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7 Red Flags to Look Out For When Job Searching



When searching for a new job, it's important to do your research on the company and the role. It's also crucial to look for red flags that may indicate that this isn't a good match for you or them. Here are some things to consider:


The application process is overly complicated


If you have to jump through hoops to apply for a job, it's probably not worth it. If it takes more than one or two steps, it's probably not worth it. If it takes more than one or two minutes, it's definitely not worth your time and energy (unless you're applying for a job that pays extremely well).


The job post is vague or poorly written


  • Job posts should be clear and concise. If the job post is vague, poorly written or full of errors, it may be an indication that the company is not serious about hiring someone.

  • Job posts should be free of spelling and grammatical errors. If you're applying for a job as a proofreader, this can be especially important since you'll likely be given more responsibility than other applicants!

  • Job posts should contain minimal jargon, buzzwords or vague language. It can make your resume stand out if you use simple language rather than industry-specific terms (e.g., "retail" vs "consumer goods").

  • Job posts should include active voice instead of passive voice ("We train our employees in customer service.")


You've already been ghosted


If you've been ghosted, it's a sign that the company doesn't see the fit for you and is not interested in pursuing your application further. In most cases, this means that your resume and cover letter were not strong enough to attract their attention.


If you're applying for a job online through an online application form or emailing someone directly about an open position, don't be surprised if you never hear back from them again once they've gotten what they wanted from you (your resume). The same goes for resumes sent over snail mail—the post office won't care if your letter gets read or not; they just want their stamp money!


They want you to "buy in"


It's important to note that while these agreements are common in the corporate world, they have no place in a small business. If your small business is suddenly asking you to sign one of these documents, there's a good chance they're trying to take advantage of you.

If you see any of these agreements:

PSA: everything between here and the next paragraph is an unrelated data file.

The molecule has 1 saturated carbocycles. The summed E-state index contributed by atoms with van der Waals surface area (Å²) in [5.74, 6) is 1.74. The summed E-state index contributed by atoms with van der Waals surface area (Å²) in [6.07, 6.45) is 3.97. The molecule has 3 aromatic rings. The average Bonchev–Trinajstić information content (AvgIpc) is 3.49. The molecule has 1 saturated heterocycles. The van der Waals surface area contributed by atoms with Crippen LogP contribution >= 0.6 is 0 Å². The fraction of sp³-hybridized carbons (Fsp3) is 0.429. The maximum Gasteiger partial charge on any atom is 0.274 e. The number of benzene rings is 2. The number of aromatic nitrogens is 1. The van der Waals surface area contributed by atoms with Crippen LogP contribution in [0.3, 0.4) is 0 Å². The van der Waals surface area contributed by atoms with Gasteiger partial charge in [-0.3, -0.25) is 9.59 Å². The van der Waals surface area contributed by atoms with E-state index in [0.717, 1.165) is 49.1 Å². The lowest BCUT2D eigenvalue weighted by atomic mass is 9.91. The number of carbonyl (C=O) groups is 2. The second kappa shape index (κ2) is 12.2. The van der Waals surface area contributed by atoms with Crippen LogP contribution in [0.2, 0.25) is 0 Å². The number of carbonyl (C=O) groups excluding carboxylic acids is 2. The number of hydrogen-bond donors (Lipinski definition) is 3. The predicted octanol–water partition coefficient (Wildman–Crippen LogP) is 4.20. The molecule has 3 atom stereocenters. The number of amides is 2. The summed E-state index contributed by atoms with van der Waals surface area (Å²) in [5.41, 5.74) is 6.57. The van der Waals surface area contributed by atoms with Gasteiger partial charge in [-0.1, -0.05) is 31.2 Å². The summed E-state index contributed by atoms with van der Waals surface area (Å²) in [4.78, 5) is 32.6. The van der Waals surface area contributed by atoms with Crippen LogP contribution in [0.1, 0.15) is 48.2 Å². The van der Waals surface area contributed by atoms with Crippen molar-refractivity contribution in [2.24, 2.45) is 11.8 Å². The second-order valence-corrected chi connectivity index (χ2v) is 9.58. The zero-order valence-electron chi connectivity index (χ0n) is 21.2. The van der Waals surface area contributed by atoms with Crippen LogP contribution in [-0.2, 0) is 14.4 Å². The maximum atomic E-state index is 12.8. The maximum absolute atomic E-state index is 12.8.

• Non-compete agreement - this means your employer wants to restrict where and how much time you can spend working for other companies after leaving their company. This can be very unethical and unfair if it's not written correctly (and often times it isn't).

  • Non-disclosure agreement - this means that your employer doesn't want you talking about them or sharing information about them with anyone else at all—even after leaving the company! This is also highly unethical and unfair because often times employers will ask for information from former employees which could potentially put them at risk if disclosed improperly.


The interviewer seems distracted or tired


It's a good idea to pay attention to the body language of your interviewer. If they seem distracted or tired, it could be a sign that they're not interested in you as a candidate—or even just not interested in their job itself.


It could also mean that the company is understaffed and overworked, so they don't have time to treat you with respect or give you proper attention during an interview process.

Or perhaps they are just unhappy with their position at this organization and don't want to be there anymore.


The interviewer doesn't know much about the position


If an interviewer doesn't seem to have a handle on what the job entails, it's a red flag. If they don't know who you are and why you're there, it's a red flag. If they keep asking you questions about things that should be common knowledge, it's a red flag.


What does this mean for you? If your interviewer doesn't seem to know much about the position or company (or even who is doing the interviewing), it may be time to move on.


You're given a list of competitors to research and a test that you have to take during the interview


In some cases, you may be asked to do research on competitors before an interview. This is a waste of your time and just another way for the company to save money by getting free labor from applicants. If they want you to come in with knowledge about the industry, they should pay for a background check or skills assessment test from one of their third-party vendors instead of asking you to do it for free.


The same goes for tests that ask how much research you can do online based on keywords and websites provided by the company; these types of tests are more about your ability to use Google than they are about what kind of work you could actually do in the field (or at least how well).


If you see any of these signs, it's time to move on from that company


If you see any of these signs, it's time to move on from that company.

  • If the job is too good to be true

  • If you are asked to pay for a job

  • If you are asked to pay for a job interview

  • If you are asked to pay for a job application

  • If you are asked to pay for a job training

So, what can you do if you come across these red flags? First, take some time to think it over. If you're really interested in the job and the interview went well, then go ahead and accept it. But if something seems off or off-putting during your initial interactions with a potential employer, don't be afraid to walk away from that opportunity—you'll thank yourself later!


If you want to apply to a legit work from home with zero red flags, check out the latest remote opportunities from Legit Mom Jobs here. We do all of the research for you so you know the job you're applying to is totally legit!

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